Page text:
In a society obsessed with the bigger, bolder, taller, brighter, faster, louder, shinier, it’s something of a welcome change to witness an individual robustly pre-occupied with the simple things. Someone who readily buys into the less is (way) more philosophical approach to his art of art. Someone who’s art is arguably the most difficult and challenging art of all, ironically, as he strives to deliver his special blend of artistic understatement. That someone is contemporary figurative fine artist, Jeff Cornell, who does his level best to offer us something very different from the norm, even that discovered in this, habitually more subtle genre of fine artistry.
What Cornell does and what he does regularly and with aplomb is paint a suggestive art. The art of suggesting human subjectivity, a fascination with embodying through his compositions the unexpressed thought, subcurrents of emotions and unwrapped desires, as opposed to slapping them all down on a crude canvas – albeit with dramatic effect – to leave little if anything to the imagination. Which tends to be par for the contemporary artistic course on many an occasion. Naming no names. Cornell’s muse tends to be of the female variety, and caught in a plethora of sensuous poses more often than not. In the hugely popular artist’s own words; “The female form is of arresting beauty, there is no other thing I would care as much to portray through my work.”
There is no shadow of a doubt that Cornell’s compositions are nothing if not masterful in their originality and creation, proffering an intoxicating yet relaxed atmosphere around his gregarious but at the same time, subtle female forms. Simplicity, sophistication and indeed, sensuality are the three buzzwords that best describe Cornell’s signature pieces, with these 3 ‘S’s’ being at the core of every study he envisages and goes on to undertake and complete in his favoured pastels – and most notably, just traces of the defining image – which he considers to be the purest method of painting. Opting to frequent little if any tonal grading in his trademark works, Cornell’s paintings depict rounded, sinuous forms and volume, however with minimal introduction of colour. Despite this, the vibrancy and emotion are graphically present and the measured economy of lines and texture is never detrimental to the degree of realism projected, whilst movement is merely implied, along with thought, feeling and action, courtesy of limited narrative structure.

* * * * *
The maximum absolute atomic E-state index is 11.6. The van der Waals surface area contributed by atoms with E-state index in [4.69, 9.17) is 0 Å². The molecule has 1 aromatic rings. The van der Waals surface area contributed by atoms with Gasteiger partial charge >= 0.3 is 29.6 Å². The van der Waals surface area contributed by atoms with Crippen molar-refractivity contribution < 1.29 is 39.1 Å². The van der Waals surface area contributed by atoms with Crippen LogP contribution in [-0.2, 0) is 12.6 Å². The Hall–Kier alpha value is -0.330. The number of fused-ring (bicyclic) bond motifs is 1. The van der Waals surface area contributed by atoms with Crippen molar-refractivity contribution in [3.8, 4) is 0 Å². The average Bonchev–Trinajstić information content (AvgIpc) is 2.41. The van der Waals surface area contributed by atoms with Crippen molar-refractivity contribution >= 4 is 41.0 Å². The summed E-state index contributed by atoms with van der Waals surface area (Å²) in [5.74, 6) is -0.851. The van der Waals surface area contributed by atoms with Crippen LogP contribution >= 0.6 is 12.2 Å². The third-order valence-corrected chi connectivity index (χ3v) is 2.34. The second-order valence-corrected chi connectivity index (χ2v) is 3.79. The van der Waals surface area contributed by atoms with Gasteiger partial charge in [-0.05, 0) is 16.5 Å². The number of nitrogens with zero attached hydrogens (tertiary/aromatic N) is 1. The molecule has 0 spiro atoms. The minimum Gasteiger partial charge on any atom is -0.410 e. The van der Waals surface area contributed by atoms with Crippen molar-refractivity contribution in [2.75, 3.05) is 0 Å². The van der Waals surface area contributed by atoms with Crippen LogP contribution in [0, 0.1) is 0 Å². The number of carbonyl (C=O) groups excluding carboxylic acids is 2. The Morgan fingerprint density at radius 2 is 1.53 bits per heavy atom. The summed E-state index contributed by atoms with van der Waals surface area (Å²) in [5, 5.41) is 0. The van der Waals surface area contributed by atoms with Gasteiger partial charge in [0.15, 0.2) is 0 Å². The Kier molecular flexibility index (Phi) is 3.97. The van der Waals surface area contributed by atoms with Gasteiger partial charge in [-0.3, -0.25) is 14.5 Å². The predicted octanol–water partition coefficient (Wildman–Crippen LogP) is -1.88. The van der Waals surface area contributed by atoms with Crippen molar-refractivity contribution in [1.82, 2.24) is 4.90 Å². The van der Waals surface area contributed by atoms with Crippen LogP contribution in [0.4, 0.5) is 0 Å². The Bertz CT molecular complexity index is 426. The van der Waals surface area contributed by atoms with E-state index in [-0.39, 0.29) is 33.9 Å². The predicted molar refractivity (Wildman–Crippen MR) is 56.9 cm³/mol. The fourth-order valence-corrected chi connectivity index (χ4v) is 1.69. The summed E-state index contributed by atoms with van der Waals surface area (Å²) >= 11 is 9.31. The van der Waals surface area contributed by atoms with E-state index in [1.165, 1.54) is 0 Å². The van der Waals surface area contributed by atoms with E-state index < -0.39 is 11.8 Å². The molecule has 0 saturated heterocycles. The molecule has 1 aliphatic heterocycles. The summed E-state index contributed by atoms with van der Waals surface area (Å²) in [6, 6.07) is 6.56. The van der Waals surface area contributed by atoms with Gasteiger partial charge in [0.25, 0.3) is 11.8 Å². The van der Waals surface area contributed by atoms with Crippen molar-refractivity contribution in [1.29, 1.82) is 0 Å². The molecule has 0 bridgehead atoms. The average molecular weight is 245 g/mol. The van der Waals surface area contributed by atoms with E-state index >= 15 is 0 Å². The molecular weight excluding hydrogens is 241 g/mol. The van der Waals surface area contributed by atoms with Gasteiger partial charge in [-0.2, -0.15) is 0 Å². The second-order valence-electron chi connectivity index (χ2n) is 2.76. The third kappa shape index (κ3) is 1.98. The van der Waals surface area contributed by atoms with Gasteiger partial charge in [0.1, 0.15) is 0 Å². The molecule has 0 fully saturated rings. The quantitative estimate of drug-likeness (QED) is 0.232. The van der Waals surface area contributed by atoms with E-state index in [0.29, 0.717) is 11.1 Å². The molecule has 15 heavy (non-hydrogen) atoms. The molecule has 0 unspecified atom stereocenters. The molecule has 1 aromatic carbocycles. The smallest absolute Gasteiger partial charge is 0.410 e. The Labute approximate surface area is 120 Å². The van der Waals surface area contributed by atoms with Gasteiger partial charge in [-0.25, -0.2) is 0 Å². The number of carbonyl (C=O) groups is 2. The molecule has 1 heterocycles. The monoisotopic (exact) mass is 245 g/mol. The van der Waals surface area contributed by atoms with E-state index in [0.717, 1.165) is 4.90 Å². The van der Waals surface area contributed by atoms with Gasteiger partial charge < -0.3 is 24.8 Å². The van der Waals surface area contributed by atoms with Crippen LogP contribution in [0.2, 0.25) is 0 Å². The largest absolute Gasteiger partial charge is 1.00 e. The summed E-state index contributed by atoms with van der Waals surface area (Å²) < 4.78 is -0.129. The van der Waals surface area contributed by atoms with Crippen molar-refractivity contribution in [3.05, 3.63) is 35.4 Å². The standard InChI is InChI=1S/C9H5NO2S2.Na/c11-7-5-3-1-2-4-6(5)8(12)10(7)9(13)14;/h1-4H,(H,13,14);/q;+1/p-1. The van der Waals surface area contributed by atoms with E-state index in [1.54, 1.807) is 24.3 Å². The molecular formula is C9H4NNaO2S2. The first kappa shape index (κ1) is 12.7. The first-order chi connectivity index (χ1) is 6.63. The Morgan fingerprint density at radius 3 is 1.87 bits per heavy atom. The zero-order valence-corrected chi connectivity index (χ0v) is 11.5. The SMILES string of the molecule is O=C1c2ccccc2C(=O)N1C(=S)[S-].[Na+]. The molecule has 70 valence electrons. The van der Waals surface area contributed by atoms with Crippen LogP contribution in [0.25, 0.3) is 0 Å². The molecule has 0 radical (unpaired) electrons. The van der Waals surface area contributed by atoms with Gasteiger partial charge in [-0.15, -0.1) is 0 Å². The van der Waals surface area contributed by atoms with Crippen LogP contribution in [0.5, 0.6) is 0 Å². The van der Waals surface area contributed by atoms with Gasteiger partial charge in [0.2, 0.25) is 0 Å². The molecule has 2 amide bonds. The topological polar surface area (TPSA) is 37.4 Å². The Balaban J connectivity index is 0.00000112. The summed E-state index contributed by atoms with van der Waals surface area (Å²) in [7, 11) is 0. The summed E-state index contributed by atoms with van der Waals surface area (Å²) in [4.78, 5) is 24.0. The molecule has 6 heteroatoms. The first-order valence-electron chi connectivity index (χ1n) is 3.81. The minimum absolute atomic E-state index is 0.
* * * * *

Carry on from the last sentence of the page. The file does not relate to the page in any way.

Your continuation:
Born and bred in Connecticut in America, Cornell went on to study at the Paier School of Art in Hamden in his birth state between 1968 and 1972, and upon graduating in his fine art disciplines he embarked on a career as a professional freelance illustrator. Having said that, Cornell returned to his higher educational establishment in 1985 in the capacity of Adjunct Professor, teaching advanced illustration techniques for a couple of years to the next generation of future contemporary artists. That wasn’t Cornell’s only spell lecturing art however, as between 1982 and 1983 he’d held the same position, tutoring the same art principles at the University of Bridgeport also in Connecticut. Cornell has completed commercial briefs for a host or corporate clients over the intervening years, not least some high end illustrative work on behalf of the Carnegie Corporation, Exxon, General Electric, IBM, Roche and Wyeth Pharmaceuticals, while he’s also undertaken projects for print clients such as glossy magazines, Cosmopolitan, Good Housekeeping, Reader’s Digest and Sports Illustrated. What’s more, in both 1979 and then again in 1985, Cornell was invited to design special Olympics postage stamps for the US Postal Service as part of a commemorative commissioned piece.
When pressed on his inspirations and artists who have perhaps influenced his very unique style, Cornell cites a cross section of some of the most revered exponents and figureheads representative of diverse art movements, including Klimt and Schiele’s drawings, the Impressionist works of Frenchmen, Monet, Manet, Bonard, Vullard and Degas, yet reserves special mention and praise for celebrated American Impressionists, Hassam, Tarbell, Robertson, Thomas Dewing and William Paxton.Cornell recalls an oil painting by Paxton that he was privileged to see in Boston, entitled, ‘The Nude’, and waxes lyrical about its smoky, monochromatic look and ambience, describing it as soft and sexual, yet equally romantic, and how these elements and that particular composition fired his own illustrative imagination from the outset.
Cornell insists that he wished to portray the female figure – incidentally what he believes to be the most consistently challenging, although clearly alluring object to commit to canvas – in this essentially monochrome value and visual resplendence; and to afford the viewer the feeling of something altogether soft and sexy wrapping itself around you. A piece that when you close your eyes tightly and take a deep breath, you’ll observe not a single shout, only whispering. Cornell adds; “I want my work to speak to every person who views it, but it is important to me that the message be whispered rather than shouted”.
Cornell regularly exhibits in New York, Colorado and his home state of Florida, and his work is held in high esteem amongst a growing company of collectors in the USA and UK.